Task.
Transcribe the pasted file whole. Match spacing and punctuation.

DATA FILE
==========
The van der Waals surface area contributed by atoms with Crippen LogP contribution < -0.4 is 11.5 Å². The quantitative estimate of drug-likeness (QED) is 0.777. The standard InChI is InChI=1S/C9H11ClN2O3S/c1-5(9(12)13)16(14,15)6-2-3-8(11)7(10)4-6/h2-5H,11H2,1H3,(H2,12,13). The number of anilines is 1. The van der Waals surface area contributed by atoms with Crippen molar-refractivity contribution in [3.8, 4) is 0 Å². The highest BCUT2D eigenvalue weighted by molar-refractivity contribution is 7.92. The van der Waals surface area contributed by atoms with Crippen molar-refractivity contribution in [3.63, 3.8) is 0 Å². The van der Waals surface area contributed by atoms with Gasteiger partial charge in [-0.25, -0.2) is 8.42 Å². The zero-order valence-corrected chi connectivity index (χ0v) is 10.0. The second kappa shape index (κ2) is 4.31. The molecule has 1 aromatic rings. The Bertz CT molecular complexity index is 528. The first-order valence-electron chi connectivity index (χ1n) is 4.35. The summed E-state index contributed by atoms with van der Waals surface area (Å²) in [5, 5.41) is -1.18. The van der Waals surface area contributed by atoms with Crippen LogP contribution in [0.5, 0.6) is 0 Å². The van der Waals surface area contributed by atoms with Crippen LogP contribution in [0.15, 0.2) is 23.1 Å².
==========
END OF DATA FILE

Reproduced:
The van der Waals surface area contributed by atoms with Crippen LogP contribution < -0.4 is 11.5 Å². The quantitative estimate of drug-likeness (QED) is 0.777. The standard InChI is InChI=1S/C9H11ClN2O3S/c1-5(9(12)13)16(14,15)6-2-3-8(11)7(10)4-6/h2-5H,11H2,1H3,(H2,12,13). The number of anilines is 1. The van der Waals surface area contributed by atoms with Crippen molar-refractivity contribution in [3.8, 4) is 0 Å². The highest BCUT2D eigenvalue weighted by molar-refractivity contribution is 7.92. The van der Waals surface area contributed by atoms with Crippen molar-refractivity contribution in [3.63, 3.8) is 0 Å². The van der Waals surface area contributed by atoms with Gasteiger partial charge in [-0.25, -0.2) is 8.42 Å². The zero-order valence-corrected chi connectivity index (χ0v) is 10.0. The second kappa shape index (κ2) is 4.31. The molecule has 1 aromatic rings. The Bertz CT molecular complexity index is 528. The first-order valence-electron chi connectivity index (χ1n) is 4.35. The summed E-state index contributed by atoms with van der Waals surface area (Å²) in [5, 5.41) is -1.18. The van der Waals surface area contributed by atoms with Crippen LogP contribution in [0.5, 0.6) is 0 Å². The van der Waals surface area contributed by atoms with Crippen LogP contribution in [0.15, 0.2) is 23.1 Å².